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Women with vaginismus experience shame and embarrassment A patient

Women with vaginismus experience shame and embarrassment. A patient with 12 years of attempted and failed treatments noted how this was among the “darkest and most embarrassing periods of my life causing me to live with vaginismus in silence and shame” (personal communication). Other women have noted how they think about their vaginismus during the entire day and before they go to sleep. Vaginismus frequently leads to marital problems and depression and to feelings of isolation, is a major cause of unconsummated marriages, is an inability to tolerate GYN examinations, and is not tolerated in cultures with arranged marriages, often resulting in an annulment.
Vaginismus treatments include the widespread use of vaginal dilators, physical therapy with or without biofeedback, biofeedback, sex and relationship counseling, psychotherapy, cognitive behavioral therapy, therapist-aided exposure, hypnotherapy, and lubricants.
The successful use of Botox (onabotulinumtoxinA; Allergan, Irvine, CA, USA) injections to treat secondary vaginismus was first described as a case report in 1997 and later developed by different investigators. Abbott et al using a placebo-controlled study of onabotulinumtoxinA showed that all eight women who had onabotulinumtoxinA 25 U injected into the bulbospongiosum achieved intercourse compared with none of the five women in the placebo group, with no recurrence or reinjection in the follow-up stat 3 inhibitor of 8 to 14 months. Ghazizadeh and Nikzad used Dysport (abobotulinumtoxinA; Galderma Laboratories, Fort Worth, TX, USA) to treat 23 women with Lamont grade 3 and 4 refractory vaginismus and reported a 75% success rate of pain-free intercourse in these women were followed for a mean of 12.3 months (range = 2–24).
The purpose of this report was to discuss a large cohort of women, many with failed prior treatments, who were treated using a program approved by an institutional review board (IRB) and the Food and Drug Administration (FDA) for continued research, which included a multimodal program of intravaginal injections of Botox and bupivacaine, progressive dilation under conscious sedation, use of an indwelling dilator, and postprocedure counseling, support, and follow up.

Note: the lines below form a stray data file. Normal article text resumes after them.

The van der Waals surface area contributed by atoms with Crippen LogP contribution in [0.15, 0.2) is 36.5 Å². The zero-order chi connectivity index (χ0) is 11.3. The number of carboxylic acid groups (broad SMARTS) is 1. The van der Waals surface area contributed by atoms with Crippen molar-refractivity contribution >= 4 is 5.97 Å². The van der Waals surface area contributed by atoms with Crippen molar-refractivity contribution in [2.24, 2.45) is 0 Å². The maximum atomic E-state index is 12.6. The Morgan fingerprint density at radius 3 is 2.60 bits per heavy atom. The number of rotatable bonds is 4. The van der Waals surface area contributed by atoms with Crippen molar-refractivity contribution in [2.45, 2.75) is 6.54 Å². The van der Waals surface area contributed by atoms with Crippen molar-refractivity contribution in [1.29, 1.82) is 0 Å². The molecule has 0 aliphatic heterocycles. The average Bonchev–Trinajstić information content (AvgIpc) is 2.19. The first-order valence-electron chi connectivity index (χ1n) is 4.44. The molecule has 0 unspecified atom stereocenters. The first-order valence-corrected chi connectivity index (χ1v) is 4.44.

Main outcome measures

There were several important outcomes of this study. (i) Although severe vaginismus can be difficult to treat and treatment failures are common, this group of women had a rapid response to treatment. (ii) Stratifying the severity of vaginismus allowed us to properly support these women, many who had multiple prior failed treatments and had high levels of fear and anxiety. (iii) The multimodal nature of this program treated the psychologic fear and anxiety and the physical vaginal spasm. (iv) Giving these patients our personal contact information helped support them. (v) Some patients who showed no improvement after Botox injections elsewhere did not have counseling or support. Some had multiple attempts at Botox injections with continued failure. (vi) Vaginismus is not a surgical problem. Hymenectomy and episiotomy are inappropriate treatments for this condition. (vii) The clinician needs to be aware of the many secondary challenges these women face and to be prepared for ongoing treatment or referrals. These include residual fear and anxiety for penetration, inability to progress to intercourse despite using dilators, low libido (sometimes of both partners), heightened harm avoidance and pain catastrophizing, disgust issues, anorgasmia, partner solicitousness and hostility, infidelity, and erectile dysfunction.
We hypothesize that the insertion of dilators under conscious sedation at the time of Botox and bupivacaine injections, counseling, and post-treatment support provide the initial breakthrough that allows the patient to realize that pain-free penetration is possible and that her anatomy is normal. The chemodenervation of Botox injections takes effect approximately 2 to 7 days after injection and lasts for approximately 4 months. This gives these women adequate time to advance with their dilators and progress to intercourse. Women are not aware when the Botox is no longer active. Some women do not achieve intercourse for at least 1 year yet can be successful if they continue dilating.